Oh, and just to put the boot in, a certain world-famous authoress has definately accessed this edition of the BMJ and even posted part of it on her forum. In fact that's how I ran across it--doublechecking something that she had posted.


              Was there something about "ineptitude" mentioned in relation to this
              "The Men who were not the Man who was not Jack the Ripper!"

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              • Eminent Dr Pearson

                Hi, I know this is an old thread, but I'm just updating my suspect book, and need to clarify something on the eminent Dr Pearson.
                1881 England, Wales & Scotland Census

                Alfred William
                Pearson
                Head
                Married
                Male
                31
                1850
                Physician & Surgeon (Edinburgh)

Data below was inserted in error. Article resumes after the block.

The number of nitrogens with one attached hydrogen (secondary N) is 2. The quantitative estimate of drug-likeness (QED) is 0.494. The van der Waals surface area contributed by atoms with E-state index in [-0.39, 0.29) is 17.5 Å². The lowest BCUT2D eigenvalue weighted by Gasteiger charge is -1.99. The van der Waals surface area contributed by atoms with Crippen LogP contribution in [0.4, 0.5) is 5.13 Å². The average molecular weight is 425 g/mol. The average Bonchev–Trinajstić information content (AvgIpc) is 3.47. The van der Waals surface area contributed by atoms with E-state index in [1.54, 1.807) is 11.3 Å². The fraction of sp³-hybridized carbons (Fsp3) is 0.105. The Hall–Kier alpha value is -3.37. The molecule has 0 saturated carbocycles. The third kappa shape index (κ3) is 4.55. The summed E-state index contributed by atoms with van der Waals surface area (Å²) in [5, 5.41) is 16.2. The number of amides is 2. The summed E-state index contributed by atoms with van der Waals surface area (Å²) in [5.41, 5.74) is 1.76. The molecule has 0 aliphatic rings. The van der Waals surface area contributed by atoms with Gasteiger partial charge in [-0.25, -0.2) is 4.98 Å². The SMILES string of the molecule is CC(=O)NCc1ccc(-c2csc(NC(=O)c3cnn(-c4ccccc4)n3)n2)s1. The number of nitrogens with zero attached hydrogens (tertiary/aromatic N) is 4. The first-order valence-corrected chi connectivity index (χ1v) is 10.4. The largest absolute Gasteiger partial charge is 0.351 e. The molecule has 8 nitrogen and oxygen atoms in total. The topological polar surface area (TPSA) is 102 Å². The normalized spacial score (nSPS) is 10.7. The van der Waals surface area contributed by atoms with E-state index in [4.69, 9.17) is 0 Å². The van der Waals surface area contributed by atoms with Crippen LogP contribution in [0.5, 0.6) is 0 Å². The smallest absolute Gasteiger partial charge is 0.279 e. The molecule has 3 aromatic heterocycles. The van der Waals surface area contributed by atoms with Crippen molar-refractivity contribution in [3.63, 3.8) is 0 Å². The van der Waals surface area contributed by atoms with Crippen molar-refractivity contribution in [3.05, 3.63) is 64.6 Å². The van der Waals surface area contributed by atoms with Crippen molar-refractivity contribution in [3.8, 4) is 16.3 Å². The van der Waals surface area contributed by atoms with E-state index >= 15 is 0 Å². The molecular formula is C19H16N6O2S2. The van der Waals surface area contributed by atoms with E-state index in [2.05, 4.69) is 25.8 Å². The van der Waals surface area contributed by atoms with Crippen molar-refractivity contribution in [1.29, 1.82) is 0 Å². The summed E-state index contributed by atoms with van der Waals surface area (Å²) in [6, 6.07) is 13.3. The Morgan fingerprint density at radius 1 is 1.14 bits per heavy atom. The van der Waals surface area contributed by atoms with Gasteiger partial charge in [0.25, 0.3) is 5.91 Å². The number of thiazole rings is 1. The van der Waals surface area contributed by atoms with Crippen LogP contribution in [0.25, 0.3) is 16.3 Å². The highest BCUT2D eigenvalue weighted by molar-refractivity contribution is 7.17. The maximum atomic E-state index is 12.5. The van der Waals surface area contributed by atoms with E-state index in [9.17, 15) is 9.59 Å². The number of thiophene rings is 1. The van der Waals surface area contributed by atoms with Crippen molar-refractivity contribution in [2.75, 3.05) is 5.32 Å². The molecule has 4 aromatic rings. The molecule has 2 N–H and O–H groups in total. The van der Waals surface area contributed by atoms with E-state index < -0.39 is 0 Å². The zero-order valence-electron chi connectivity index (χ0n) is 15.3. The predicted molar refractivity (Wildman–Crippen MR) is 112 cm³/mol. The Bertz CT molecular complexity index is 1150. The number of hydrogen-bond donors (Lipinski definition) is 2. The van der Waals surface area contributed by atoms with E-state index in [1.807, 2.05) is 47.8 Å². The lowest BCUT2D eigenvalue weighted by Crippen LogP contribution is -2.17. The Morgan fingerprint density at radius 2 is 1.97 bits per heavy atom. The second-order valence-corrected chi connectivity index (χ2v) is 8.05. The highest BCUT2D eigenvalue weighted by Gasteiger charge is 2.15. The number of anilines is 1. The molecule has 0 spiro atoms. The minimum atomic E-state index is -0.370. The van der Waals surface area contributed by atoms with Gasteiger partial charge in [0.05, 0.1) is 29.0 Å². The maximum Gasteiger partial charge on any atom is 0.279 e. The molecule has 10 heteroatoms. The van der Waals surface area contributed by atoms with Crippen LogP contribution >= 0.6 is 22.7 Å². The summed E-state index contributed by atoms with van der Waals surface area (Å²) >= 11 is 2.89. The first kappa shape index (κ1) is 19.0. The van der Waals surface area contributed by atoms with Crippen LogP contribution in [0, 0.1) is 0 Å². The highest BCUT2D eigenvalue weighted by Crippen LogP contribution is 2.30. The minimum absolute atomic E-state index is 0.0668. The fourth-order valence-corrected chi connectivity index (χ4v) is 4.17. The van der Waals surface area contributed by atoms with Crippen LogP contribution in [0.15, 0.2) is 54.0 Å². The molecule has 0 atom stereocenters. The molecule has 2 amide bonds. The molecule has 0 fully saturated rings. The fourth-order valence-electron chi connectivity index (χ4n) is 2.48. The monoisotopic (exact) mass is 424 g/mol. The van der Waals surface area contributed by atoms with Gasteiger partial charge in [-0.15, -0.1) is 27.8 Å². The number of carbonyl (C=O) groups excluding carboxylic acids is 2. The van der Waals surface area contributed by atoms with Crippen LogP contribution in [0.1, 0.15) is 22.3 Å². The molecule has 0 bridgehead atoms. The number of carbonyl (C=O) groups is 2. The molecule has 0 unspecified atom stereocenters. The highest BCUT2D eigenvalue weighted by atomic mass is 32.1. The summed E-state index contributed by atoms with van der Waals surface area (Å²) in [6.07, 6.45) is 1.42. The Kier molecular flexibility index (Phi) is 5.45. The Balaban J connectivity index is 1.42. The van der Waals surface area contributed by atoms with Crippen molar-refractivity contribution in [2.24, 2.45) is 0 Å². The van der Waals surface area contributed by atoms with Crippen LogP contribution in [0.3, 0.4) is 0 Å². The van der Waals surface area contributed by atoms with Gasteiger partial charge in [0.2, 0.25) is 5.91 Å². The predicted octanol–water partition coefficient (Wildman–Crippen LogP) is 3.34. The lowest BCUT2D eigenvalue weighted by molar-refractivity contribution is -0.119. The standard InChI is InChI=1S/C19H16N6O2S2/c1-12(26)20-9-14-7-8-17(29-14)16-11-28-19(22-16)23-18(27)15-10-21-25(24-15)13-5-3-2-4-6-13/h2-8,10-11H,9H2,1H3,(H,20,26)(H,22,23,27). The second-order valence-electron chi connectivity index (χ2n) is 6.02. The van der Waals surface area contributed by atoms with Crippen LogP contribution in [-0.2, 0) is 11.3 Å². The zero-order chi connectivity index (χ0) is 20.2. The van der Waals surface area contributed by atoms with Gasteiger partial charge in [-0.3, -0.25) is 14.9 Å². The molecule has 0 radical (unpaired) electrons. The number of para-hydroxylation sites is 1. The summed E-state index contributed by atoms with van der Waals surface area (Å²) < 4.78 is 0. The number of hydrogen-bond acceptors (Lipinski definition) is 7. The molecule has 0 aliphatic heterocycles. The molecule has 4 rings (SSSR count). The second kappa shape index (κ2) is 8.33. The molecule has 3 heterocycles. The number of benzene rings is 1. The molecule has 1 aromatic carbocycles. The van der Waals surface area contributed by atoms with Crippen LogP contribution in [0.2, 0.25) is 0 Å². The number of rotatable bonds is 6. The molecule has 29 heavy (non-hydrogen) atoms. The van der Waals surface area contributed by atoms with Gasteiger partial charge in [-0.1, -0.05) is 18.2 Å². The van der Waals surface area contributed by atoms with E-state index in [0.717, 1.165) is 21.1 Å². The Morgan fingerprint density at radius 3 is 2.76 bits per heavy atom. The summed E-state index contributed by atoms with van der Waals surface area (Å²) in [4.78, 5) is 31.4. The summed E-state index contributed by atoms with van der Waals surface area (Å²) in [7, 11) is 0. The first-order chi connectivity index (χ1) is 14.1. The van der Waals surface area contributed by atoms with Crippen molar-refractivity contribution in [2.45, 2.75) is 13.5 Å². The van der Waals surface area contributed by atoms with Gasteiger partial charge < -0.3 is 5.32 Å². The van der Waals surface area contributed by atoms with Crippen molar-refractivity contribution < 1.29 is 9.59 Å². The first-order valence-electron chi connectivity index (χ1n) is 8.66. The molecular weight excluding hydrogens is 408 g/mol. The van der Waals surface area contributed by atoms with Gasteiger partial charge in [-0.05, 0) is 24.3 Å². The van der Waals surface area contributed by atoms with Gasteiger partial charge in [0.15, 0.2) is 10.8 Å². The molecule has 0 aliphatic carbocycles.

Elizabeth A R
                Pearson
                Wife
                Married
                Female
                25
                1856
                -





                1891 England, Wales & Scotland Census

                Alfred Pearson head married male 41 1850 Physician & Surgeon
                Elizabeth Ann Pearson wife.
                children
                * Bernice Rogers Pearson Born July 26, 1881 in Kingswinford
                * Gladys Rogers Pearson Born October 12, 1884 in Kingswinford Died November 4, 1885
                * Una Christinie Rogers Pearson Born 1891 in Stourbridge Died 1980-1981 in London

                ELIZABETH ANN ROGERS
                married Alfred William Pearson 1895
                I can find no other marriage record of either Alfred Pearson or Elizabeth Ann Rogers before 1895, so why would such an "eminently respected" Physician & Surgeon state on the census he was married and have three children to a woman he is not married to. Or am I missing a marriage somewhere?